4. Microbicides that act after entry of HIV in the host cells

Once in the intracellular environment, entry inhibitors cannot block the virus. It can only be stopped from productive replication and release through inhibition of the virus-encoded reverse transcriptase (RT) or integrase (IN). The HIV RT is a well-exploited target for therapeutic intervention. With the success of anti-retroviral therapy in the treatment of HIV infection, as well as in the prevention of mother-to-child HIV transmission, interest has grown in using these targeted drugs for prevention of the sexual transmission of HIV. RT inhibitors bind the HIV-1 reverse transcriptase enzyme and block the conversion of viral RNA into DNA-effectively halting viral replication. Tenofovir (nucleoside reverse transcriptase inhibitor, NRTI), is the first anti-retroviral drug to safely demonstrate in animal models both pre-exposure and post-exposure prophylaxis as proof-of-concept against the sexual transmission of simian immunodeficiency virus (SIV) [91] . Based on the in vitro and in vivo efficacy studies, this compound became the first antiretroviral drug to be assessed as a vaginal microbicide in clinical trials [92] . CAPRISA 004 study, conducted by Centre for the AIDS Programme of Research in South Africa for the first time indicated that pre-exposure prophylaxis with tenofovir has been found to be successful in prevention against HIV infection [93] . The success of this study has buoyed the microbicide field, providing the first proof of principle that vaginal microbicide gels can successfully function, in a clinical trial setting, to reduce the rate of HIV transmission. Specifically the study found that tenofovir gel users were 39 per cent less likely to become infected with HIV than women who received a placebo gel. For women who used the tenofovir gel correctly more than 80 per cent of the time, HIV infection was 54 per cent less likely than the placebo group [94] . Researchers found that the tenofovir gel also reduced the rate of new genital herpes infections. These results, combined with another ongoing trial called the Vaginal and Oral Interventions to Control the Epidemic (VOICE) study MTN-003, which is testing daily tenofovir gel use, regardless of when participants have sex, may enable development of new strategies for microbicide application [95] .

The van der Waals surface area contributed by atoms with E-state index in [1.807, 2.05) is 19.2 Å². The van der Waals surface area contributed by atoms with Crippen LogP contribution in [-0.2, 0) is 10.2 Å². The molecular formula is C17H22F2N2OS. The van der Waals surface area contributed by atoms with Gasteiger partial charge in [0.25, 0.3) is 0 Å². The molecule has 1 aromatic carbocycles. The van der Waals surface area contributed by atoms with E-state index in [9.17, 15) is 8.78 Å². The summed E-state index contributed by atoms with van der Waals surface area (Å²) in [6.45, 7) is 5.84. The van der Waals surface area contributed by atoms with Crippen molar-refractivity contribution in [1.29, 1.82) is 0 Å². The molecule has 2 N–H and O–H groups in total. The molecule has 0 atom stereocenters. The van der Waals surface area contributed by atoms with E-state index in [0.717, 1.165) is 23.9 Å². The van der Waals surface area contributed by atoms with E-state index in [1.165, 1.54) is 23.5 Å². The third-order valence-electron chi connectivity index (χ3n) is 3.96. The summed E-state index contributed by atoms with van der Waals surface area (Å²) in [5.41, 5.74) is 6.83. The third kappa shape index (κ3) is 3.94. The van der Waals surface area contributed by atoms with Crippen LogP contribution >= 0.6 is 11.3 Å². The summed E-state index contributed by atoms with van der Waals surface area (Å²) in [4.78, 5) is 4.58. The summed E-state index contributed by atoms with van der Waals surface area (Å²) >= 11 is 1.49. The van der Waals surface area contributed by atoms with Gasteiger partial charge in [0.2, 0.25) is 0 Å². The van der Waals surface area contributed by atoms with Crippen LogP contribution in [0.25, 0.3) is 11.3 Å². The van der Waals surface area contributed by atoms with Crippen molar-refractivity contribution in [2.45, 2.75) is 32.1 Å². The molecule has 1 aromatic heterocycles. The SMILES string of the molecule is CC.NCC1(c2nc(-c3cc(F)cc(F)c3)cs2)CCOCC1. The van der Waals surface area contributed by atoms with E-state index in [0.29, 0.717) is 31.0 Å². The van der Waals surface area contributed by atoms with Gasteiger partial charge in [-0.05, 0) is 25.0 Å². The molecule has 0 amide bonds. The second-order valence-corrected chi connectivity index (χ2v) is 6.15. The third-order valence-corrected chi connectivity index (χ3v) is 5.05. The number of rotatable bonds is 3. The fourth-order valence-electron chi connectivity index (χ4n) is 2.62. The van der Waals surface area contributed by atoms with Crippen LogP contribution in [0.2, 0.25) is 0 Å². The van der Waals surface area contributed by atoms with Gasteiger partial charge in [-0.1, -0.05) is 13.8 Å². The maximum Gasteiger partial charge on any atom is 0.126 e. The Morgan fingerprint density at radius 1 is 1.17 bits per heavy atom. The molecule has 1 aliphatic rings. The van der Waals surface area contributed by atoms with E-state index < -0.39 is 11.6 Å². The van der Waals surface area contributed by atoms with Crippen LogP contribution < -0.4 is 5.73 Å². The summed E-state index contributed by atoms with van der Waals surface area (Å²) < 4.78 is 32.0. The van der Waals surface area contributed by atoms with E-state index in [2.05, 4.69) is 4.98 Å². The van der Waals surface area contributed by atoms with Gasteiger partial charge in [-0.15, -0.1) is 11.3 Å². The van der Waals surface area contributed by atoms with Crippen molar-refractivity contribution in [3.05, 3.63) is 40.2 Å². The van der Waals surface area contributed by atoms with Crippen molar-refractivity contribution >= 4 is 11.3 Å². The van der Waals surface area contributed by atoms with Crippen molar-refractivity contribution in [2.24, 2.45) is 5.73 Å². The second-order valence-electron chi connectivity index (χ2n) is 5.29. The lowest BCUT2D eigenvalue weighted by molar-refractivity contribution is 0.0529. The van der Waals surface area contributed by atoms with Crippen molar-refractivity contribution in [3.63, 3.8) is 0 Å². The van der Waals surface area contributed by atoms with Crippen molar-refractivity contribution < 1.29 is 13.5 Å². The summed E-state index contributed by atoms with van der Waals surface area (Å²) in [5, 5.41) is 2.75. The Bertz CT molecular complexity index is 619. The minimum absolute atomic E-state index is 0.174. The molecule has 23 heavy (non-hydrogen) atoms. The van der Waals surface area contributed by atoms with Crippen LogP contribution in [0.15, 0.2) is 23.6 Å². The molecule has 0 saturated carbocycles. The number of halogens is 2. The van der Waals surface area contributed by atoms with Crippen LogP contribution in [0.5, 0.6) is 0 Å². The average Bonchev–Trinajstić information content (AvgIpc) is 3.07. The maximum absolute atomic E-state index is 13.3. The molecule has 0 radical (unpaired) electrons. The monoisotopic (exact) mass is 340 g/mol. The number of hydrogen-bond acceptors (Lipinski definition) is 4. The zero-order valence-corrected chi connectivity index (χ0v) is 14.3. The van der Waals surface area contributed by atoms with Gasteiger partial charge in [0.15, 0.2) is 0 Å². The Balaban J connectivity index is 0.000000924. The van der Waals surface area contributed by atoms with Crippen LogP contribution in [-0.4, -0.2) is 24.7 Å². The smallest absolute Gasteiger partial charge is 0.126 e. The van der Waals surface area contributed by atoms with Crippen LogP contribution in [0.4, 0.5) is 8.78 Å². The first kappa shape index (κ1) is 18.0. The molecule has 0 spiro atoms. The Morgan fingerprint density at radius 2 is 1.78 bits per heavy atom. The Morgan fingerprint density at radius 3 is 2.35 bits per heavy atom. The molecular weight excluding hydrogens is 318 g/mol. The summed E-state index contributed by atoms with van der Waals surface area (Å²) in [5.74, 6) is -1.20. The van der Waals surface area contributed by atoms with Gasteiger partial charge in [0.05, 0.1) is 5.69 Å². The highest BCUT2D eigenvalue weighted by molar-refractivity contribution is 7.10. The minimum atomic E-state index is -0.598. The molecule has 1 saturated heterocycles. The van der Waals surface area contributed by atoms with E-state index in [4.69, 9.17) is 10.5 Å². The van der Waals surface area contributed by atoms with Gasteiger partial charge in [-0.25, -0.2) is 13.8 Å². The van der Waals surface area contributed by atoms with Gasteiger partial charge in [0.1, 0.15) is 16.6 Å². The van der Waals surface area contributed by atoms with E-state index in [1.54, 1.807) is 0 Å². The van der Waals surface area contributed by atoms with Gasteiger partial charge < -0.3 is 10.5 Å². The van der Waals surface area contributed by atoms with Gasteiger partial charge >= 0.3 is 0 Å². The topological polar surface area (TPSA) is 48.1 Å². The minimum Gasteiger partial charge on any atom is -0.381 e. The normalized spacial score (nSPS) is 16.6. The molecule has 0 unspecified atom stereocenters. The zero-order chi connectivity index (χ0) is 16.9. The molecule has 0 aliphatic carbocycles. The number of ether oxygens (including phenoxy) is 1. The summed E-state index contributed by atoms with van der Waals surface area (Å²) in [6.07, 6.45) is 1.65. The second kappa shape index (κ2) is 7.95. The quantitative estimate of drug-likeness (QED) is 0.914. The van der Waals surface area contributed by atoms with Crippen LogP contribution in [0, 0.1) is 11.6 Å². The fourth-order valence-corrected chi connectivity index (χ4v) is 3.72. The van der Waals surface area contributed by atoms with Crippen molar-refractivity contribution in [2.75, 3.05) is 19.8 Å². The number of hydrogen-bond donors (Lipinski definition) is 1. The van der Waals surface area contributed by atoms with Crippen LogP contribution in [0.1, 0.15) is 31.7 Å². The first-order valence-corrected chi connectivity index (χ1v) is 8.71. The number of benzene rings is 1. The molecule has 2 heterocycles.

The HIV-1-specific non-nucleoside reverse transcriptase inhibitors (NNRTIs) as compared to NRTIs have the advantage of a very high therapeutic index and acting directly (without metabolisation) against the virus replication. Two NNRTIs, TMC120 and UC781 are most advanced in clinical trials as potential topical microbicides and usually require at least two mutations before viral resistance occurs [96],[97] . These small molecules with low solubility in water or physiological fluids have the potential to form a long-lasting "depot" at sites susceptible to cervico-vaginal HIV infection. This could allow application of the microbicide well before sexual intercourse [98] . However, extremely poor water solubility of UC781 leads to a great challenge for its formulation development. A beta-cyclodextrin (beta-CD) based drug delivery system is being developed to enhance the aqueous solubility of UC781 [99] .

5. Microbicides based on inhibitors with unknown mechanism of action

Praneem is a combination of extracts prepared from the neem tree (Azadirachta indica), saponins from Sapindus mukorossi, and menthe citrate oil, has shown wide-spectrum antimicrobial activity against reproductive tract infections, including anti-retroviral properties with an unknown mechanism of action [100] . It has undergone phase-I and -II safety and acceptability studies [101],[102],[103] . Another formulation in this category is a polyherbal cream (Basant) proposed by Talwar's group [104] , which has diferuloylmethane (curcumin), purified extracts of Emblica officinalis (Amla), purified saponins from Sapindus mukorossi, Aloe vera and rose water along with pharmacopoeially approved excipients and preservatives. Basant has the potential of regressing vulvovaginal candidiasis and preventing N. gonorrhoeae, HIV and HPV infections [104] .

   Current Status and Challenges in Microbicide Development Top